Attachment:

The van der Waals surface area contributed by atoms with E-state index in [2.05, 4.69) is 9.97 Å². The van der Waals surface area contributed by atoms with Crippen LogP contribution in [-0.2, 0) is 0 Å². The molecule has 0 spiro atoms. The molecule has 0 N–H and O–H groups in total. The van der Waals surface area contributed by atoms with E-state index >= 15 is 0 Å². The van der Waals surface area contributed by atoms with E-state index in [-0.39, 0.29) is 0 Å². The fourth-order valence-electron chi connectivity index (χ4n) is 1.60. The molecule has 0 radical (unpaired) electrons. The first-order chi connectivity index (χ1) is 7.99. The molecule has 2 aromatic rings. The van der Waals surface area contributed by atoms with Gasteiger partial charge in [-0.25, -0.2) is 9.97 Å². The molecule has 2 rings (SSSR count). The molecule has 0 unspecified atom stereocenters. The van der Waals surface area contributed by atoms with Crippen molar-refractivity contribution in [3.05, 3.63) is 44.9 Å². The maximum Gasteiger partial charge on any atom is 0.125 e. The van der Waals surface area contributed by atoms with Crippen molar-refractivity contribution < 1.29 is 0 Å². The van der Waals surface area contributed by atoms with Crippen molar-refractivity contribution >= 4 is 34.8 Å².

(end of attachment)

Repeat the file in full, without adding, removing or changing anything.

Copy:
The van der Waals surface area contributed by atoms with E-state index in [2.05, 4.69) is 9.97 Å². The van der Waals surface area contributed by atoms with Crippen LogP contribution in [-0.2, 0) is 0 Å². The molecule has 0 spiro atoms. The molecule has 0 N–H and O–H groups in total. The van der Waals surface area contributed by atoms with E-state index >= 15 is 0 Å². The van der Waals surface area contributed by atoms with E-state index in [-0.39, 0.29) is 0 Å². The fourth-order valence-electron chi connectivity index (χ4n) is 1.60. The molecule has 0 radical (unpaired) electrons. The first-order chi connectivity index (χ1) is 7.99. The molecule has 2 aromatic rings. The van der Waals surface area contributed by atoms with Gasteiger partial charge in [-0.25, -0.2) is 9.97 Å². The molecule has 2 rings (SSSR count). The molecule has 0 unspecified atom stereocenters. The van der Waals surface area contributed by atoms with Crippen molar-refractivity contribution in [3.05, 3.63) is 44.9 Å². The maximum Gasteiger partial charge on any atom is 0.125 e. The van der Waals surface area contributed by atoms with Crippen molar-refractivity contribution < 1.29 is 0 Å². The van der Waals surface area contributed by atoms with Crippen molar-refractivity contribution >= 4 is 34.8 Å².